Chances are if you work from home you’re going to need to learn about how to shoot video.
Zoom calls are relatively easy. Login, turn on your web cam if necessary and join a meeting. Maybe place a plant here or there, and off you go.
But what if you need to record something with higher quality?
Maybe it’s for a presentation. A speech. Or company update — one where you’ll actually be during pants while speaking.
In this case you might want to Google and research a bit on how best to shoot the video. If you’ve never dabbled in corporate video or videography before there’s some simple concepts to know before you start to record.
Here are some quick tips.
Best Videography: 5 tips for shooting corporate video at home
Try to avoid shooting your subject matter or yourself in front of a flat wall. Typically the result doesn’t look aesthetically pleasing and you’re likely to get unwanted shadows across the frame.
Instead look for places around the home with lots of natural light. Near windows — but not in front of them.
Also, consider depth of field. That is, you preferably want some depth behind the on-camera speaker. When you have depth in a shot it can look more interesting, more pleasing to the eye. This, of course, is not a hard and fast rule. Just a guideline and something to think about when scouting your home for good locations.
And, finally, watch out for distracting noise. If loud city streets are an issue, you’ll need a good microphone (see below) to isolate it as much as possible. You may also need to choose a room that is furthest away from other ambient noise that might disrupt your presentation.
Lighting is Essential
Natural light from windows will help. Ideally you’ll need to supplement that with your own lights.
There’s many ways to light a scene.
For interviews and presentations, thinking in threes is a common approach. In other words, three-point lighting: one from the center, one from the left and one from the right. This setup helps eliminate unwanted shadows on faces and makes on-camera talent bright and easy to see.
As for the lights themselves try Amazon for low cost LED panels. If you’re shooting during the day you’ll typically want the white balance on the light set to about 5500 (cooler). During the evening try going down to 3200 (warmer).
Another good idea for lighting is a ring light (photo above). You put one around your camera and the ring will give you a pleasing evenly lit glow. Perfect for a presentation or a job interview.
A Camera with High Quality 4K Video
Your smartphone is the obvious choice when it comes to choosing a camera to use. iPhone. Android. Doesn’t matter. It has a built-in camera that can do the job.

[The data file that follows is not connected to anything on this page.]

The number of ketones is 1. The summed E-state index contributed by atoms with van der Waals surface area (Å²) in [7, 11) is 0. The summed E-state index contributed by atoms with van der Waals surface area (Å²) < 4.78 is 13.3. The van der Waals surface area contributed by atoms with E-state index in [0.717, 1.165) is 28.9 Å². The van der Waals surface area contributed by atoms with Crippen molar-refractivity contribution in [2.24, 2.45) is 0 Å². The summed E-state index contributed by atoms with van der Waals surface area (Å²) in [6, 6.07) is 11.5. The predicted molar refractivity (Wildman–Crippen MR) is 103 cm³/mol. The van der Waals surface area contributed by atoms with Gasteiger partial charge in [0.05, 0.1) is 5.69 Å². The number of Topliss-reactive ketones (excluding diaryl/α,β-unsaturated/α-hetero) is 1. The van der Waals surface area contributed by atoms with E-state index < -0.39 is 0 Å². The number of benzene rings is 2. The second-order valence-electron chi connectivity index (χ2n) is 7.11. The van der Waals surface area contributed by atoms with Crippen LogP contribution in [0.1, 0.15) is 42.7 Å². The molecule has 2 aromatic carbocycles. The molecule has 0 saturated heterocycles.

However, if you want to up-level overall image quality and plan to shoot many corporate style videos — beyond even the pandemic — then consider investing in a DSLR or mirrorless camera. There are plenty of choices on the market. But you’ll likely want to stick around the $500-1,000 range. Unless you’re planning on making films then these entry level models from the likes of Panasonic, Sony, Canon and Fujifilm should produce outstanding results:
And an upgrade pick for those interested in also diving deeper into photography:
When it comes to the camera settings I could write an entire tutorial on the topic. For now, however, you’ll want to shoot video in manual mode (“M” on the mode dial on top).
After that you need to adjust three main settings:
- Aperture (of f-stop) — this is how much light hits the sensor. It’s controlled by allowing more light (using a smaller f-stop like f 1.8) or allowing less light (using a larger f-stop like f 8). Typically you’ll want somewhere around f 2.8 to f 5.6. But this greatly depends on your lighting and desired look.
- Shutter speed — when shooting video there’s a simple rule for shutter speed. If you’re shooting at 30fps set shutter to 1/60. If you’re shooting at 24fps set shutter to 1/48.
- ISO — in the old days people bought packs of film based on ISO, how responsive the film stock was to light. With digital that doesn’t apply, however the principle of ISO carries over. Essentially, the higher the ISO the brighter the image will be. But that comes at a cost. There will be more grain. So the lower the ISO the cleaner the result. Ideally you’ll want to be setting ISO from 100 to about 800 or so. Again, there won’t be a perfect answer, but this will get you started.
As you dial in these three key settings you’ll want to look at the camera’s on-screen indicator. Each camera is a bit different. But once you find that display you’ll quickly learn to tweak things as needed to get the exposure set just right.